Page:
Highlights: This is a one-pot, one-temperature reaction, and is nearly single-molecule sensitive. In the case of HIV-1 and SARS-CoV-2 detection, AIOD-CRISPR without preamplification was able to detect as low as 1.2 copies DNA targets and 4.6 copies RNA targets in a 40 min incubation.
A scalable, easy-to-deploy, protocol for Cas13-based detection of SARS-CoV-2 genetic material (CREST)
Sensitivity: 10 copies of RNA per microliter
Time: Not mentioned in the paper, likely approximately 1-2 hours
Equipment needed: Mini PCR machines by DIY-Bio, P51 cardboard fluorescence visualizer with 9V battery
Approach :This preprint uses a previously developed method to detect SARS-CoV-2 in the samples. First, RNA is extracted and subject to reverse transcription. This is then amplified by PCR using Taq Polymerase and then transcribed to provide RNA substrates for Cas13. Cas13, upon finding complementarity between the gRNA and a given fluorescently labelled substrate, gets activated and performs non-specific collateral cleavage. This cleavage is coupled to fluorescence visualization. In this technique, however, instead of using lateral flow strips to detect the cleavage of fluorescently labelled RNA, the authors employ a P51 cardboard fluorescence visualizer that is powered by a 9V battery which uses a Blue LED and an orange filter to detect fluorescence upon cleavage.
Highlights: Reverse-transcribed RNA samples are amplified by PCR instead of RPA. Unlike RPA, this technique uses Taq polymerase which is widely available and less expensive. Instead of using the typical PCR machines, the authors use affordable, field-ready, Bluetooth-enabled PCR machines that can even be battery operated, made accessible by the DIY-Bio movement.
Sensitivity: – 110 femtomolar
Time: Not mentioned, likely ~1-2 hours
Equipment needed: PCR machines/Heat blocks, Lateral flow strips, Agarose gel equipment, Fluorescent emission reader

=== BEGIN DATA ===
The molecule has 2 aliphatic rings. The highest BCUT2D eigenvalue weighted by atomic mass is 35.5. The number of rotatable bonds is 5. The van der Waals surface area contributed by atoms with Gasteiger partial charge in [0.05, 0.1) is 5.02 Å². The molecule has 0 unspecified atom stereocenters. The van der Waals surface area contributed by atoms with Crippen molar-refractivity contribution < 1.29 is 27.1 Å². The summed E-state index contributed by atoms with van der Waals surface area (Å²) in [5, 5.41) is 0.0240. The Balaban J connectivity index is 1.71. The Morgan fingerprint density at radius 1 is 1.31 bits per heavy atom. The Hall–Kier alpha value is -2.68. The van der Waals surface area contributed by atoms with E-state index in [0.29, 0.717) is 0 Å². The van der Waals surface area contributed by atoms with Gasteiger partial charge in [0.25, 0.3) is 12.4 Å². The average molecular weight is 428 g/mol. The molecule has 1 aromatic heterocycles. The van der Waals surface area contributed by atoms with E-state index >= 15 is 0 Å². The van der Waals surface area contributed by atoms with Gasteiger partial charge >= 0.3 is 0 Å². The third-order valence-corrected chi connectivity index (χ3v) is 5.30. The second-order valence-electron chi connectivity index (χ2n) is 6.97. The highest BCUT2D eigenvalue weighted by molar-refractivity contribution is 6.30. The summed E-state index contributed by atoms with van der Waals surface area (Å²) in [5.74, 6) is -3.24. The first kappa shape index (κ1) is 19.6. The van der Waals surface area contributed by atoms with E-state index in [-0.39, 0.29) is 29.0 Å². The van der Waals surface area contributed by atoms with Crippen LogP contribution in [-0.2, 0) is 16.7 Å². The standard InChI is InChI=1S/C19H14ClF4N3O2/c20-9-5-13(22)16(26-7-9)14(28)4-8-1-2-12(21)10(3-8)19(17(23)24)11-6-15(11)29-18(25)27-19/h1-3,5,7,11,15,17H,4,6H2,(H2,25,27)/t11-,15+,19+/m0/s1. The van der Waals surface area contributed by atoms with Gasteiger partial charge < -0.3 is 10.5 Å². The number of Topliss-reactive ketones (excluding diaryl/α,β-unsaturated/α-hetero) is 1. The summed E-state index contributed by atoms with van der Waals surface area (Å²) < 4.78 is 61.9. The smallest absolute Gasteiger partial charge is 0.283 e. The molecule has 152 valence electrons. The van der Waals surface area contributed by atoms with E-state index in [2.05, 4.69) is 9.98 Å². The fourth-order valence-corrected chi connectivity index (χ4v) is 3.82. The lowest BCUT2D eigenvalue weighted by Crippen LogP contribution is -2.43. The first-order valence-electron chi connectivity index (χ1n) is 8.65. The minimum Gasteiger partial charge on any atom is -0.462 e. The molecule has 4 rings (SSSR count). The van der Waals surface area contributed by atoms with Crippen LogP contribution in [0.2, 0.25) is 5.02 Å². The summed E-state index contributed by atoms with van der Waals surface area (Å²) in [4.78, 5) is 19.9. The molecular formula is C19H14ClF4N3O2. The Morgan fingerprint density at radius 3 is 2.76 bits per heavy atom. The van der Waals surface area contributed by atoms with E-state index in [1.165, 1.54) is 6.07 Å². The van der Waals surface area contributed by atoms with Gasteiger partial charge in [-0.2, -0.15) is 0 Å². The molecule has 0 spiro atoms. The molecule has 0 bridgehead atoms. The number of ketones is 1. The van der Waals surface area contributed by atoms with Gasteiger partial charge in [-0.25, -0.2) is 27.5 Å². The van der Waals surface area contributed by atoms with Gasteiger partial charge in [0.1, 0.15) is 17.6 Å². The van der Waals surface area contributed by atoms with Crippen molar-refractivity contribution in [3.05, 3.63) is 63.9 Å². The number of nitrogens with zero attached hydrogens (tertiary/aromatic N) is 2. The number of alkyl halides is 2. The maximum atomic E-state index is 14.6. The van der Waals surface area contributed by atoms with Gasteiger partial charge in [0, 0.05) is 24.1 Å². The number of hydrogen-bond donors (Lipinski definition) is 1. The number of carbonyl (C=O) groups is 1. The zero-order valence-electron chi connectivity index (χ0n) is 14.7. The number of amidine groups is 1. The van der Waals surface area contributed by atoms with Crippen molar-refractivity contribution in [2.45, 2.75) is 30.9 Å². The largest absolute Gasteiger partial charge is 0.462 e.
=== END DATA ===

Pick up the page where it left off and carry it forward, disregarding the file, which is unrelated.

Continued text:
Approach: FnCas9 Editor Linked Uniform Detection Assay (FELUDA) is a technique that uses FnCas9, a protein that is highly sensitive to the presence of mismatches within the DNA and the positions of these mismatches. To detect SARS-CoV-2 nucleic acids, the target sequence is amplified by PCR/RPA using biotinylated primers. These are then immobilized with streptavidin coated beads. Fluorescently labelled dCas9 complexes containing sgRNA that have no mismatches bind to the immobilised target sequences. Upon binding, changes in fluorescence can be visualised. Another approach was to apply the same concept to lateral flow strips that contain streptavidin which can bind to the biotinylated targets. They also tried to confirm target binding on agarose gels where a cleavage reaction upon proper binding results in two bands as opposed to a single band in the absence of cleavage.
Highlights: To detect non-PAM regions, PAM can be engineered into the primers. This method does not depend on collateral cleavage by the enzyme and instead relies on its activity on the target regions thus making it an affinity-based method. Due to the mismatch sensitivity of FnCas9, this is also a good way to diagnose single nucleotide variations. Also, FnCas9 cleaves in a range of temperatures varying between 10-50°C.
Many thanks to our guest bloggers Shravanti Surest from Iowa State University.
Shravanti Suresh is a PhD candidate who investigates cellular aspects of CRISPR/Cas immune systems in the Sashital Lab, Iowa State University. She is actively interested in science communication and enabling access to science in developing countries. You can follow her on Twitter @shra_krishna.
Azhar, M., Phutela, R., Ansari, A. H., Sinha, D., Sharma, N., Kumar, M., … Maiti, S. (2020). Rapid, field-deployable nucleobase detection and identification using FnCas9. https://doi.org/10.1101/2020.04.07.028167
Broughton JP, Deng X, Yu G, Fasching CL, Servellita V, Singh J, Miao X, Streithorst JA, Granados A, Sotomayor-Gonzalez A, Zorn K, Gopez A, Hsu E, Gu W, Miller S, Pan C-Y, Guevara H, Wadford DA, Chen JS, Chiu CY (2020) CRISPR–Cas12-based detection of SARS-CoV-2. Nature Biotechnology. https://doi.org/10.1038/s41587-020-0513-4
Kellner MJ, Koob JG, Gootenberg JS, Abudayyeh OO, Zhang F (2019) SHERLOCK: nucleic acid detection with CRISPR nucleases. Nature Protocols 14:2986–3012 . https://doi.org/10.1038/s41596-019-0210-2
Lucia, C., Federico, P.-B., & Alejandra, G. C. (2020). An ultrasensitive, rapid, and portable coronavirus SARS-CoV-2 sequence detection method based on CRISPR-Cas12. Cold Spring Harbor Laboratory. https://doi.org/10.1101/2020.02.29.971127
Rauch, J. N., Valois, E., Solley, S. C., Braig, F., Lach, R. S., Baxter, N. J., Kosik, K. S., Arias, C., Acosta-Alvear, D., & Wilson, M. Z. (2020). A Scalable, Easy-to-Deploy, Protocol for Cas13-Based Detection of SARS-CoV-2 Genetic Material. Cold Spring Harbor Laboratory. https://doi.org/10.1101/2020.04.20.052159
Zhang, F., Abudayyeh, O. O. & Gootenberg, J. S. A protocol for detection of COVID-19 using CRISPR diagnostics. https://www.broadinstitute.org/files/publications/special/COVID-19%20detection%20(updated).pdf